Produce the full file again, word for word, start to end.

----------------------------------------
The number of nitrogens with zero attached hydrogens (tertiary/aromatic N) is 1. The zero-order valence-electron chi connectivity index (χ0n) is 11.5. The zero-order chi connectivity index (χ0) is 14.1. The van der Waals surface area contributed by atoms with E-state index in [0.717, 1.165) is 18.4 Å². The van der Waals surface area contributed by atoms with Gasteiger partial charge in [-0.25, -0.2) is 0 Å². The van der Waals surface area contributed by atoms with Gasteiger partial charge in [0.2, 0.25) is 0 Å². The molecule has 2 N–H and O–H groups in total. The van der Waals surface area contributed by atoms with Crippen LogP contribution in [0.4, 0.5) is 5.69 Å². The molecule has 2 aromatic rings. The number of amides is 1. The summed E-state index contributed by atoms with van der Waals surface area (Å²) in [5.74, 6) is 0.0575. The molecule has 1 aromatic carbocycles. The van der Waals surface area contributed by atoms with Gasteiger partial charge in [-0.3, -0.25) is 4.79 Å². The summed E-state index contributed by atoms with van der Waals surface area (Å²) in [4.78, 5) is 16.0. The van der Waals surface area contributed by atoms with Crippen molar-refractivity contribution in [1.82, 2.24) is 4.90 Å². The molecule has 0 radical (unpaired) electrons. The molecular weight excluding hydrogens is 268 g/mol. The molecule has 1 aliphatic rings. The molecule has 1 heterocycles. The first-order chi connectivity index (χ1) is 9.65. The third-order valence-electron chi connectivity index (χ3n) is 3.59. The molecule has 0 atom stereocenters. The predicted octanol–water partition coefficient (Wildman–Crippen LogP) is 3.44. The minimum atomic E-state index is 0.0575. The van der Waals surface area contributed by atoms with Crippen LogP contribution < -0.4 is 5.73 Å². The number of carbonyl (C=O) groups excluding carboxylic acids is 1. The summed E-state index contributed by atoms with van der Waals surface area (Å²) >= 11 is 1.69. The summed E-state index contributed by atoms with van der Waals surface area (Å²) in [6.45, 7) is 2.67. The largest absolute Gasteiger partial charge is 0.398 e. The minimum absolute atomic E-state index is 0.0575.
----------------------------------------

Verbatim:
The number of nitrogens with zero attached hydrogens (tertiary/aromatic N) is 1. The zero-order valence-electron chi connectivity index (χ0n) is 11.5. The zero-order chi connectivity index (χ0) is 14.1. The van der Waals surface area contributed by atoms with E-state index in [0.717, 1.165) is 18.4 Å². The van der Waals surface area contributed by atoms with Gasteiger partial charge in [-0.25, -0.2) is 0 Å². The van der Waals surface area contributed by atoms with Gasteiger partial charge in [0.2, 0.25) is 0 Å². The molecule has 2 N–H and O–H groups in total. The van der Waals surface area contributed by atoms with Crippen LogP contribution in [0.4, 0.5) is 5.69 Å². The molecule has 2 aromatic rings. The number of amides is 1. The summed E-state index contributed by atoms with van der Waals surface area (Å²) in [5.74, 6) is 0.0575. The molecule has 1 aromatic carbocycles. The van der Waals surface area contributed by atoms with Gasteiger partial charge in [-0.3, -0.25) is 4.79 Å². The summed E-state index contributed by atoms with van der Waals surface area (Å²) in [4.78, 5) is 16.0. The van der Waals surface area contributed by atoms with Crippen molar-refractivity contribution in [1.82, 2.24) is 4.90 Å². The molecule has 0 radical (unpaired) electrons. The molecular weight excluding hydrogens is 268 g/mol. The molecule has 1 aliphatic rings. The molecule has 1 heterocycles. The first-order chi connectivity index (χ1) is 9.65. The third-order valence-electron chi connectivity index (χ3n) is 3.59. The molecule has 0 atom stereocenters. The predicted octanol–water partition coefficient (Wildman–Crippen LogP) is 3.44. The minimum atomic E-state index is 0.0575. The van der Waals surface area contributed by atoms with Crippen LogP contribution < -0.4 is 5.73 Å². The number of carbonyl (C=O) groups excluding carboxylic acids is 1. The summed E-state index contributed by atoms with van der Waals surface area (Å²) >= 11 is 1.69. The summed E-state index contributed by atoms with van der Waals surface area (Å²) in [6.45, 7) is 2.67. The largest absolute Gasteiger partial charge is 0.398 e. The minimum absolute atomic E-state index is 0.0575.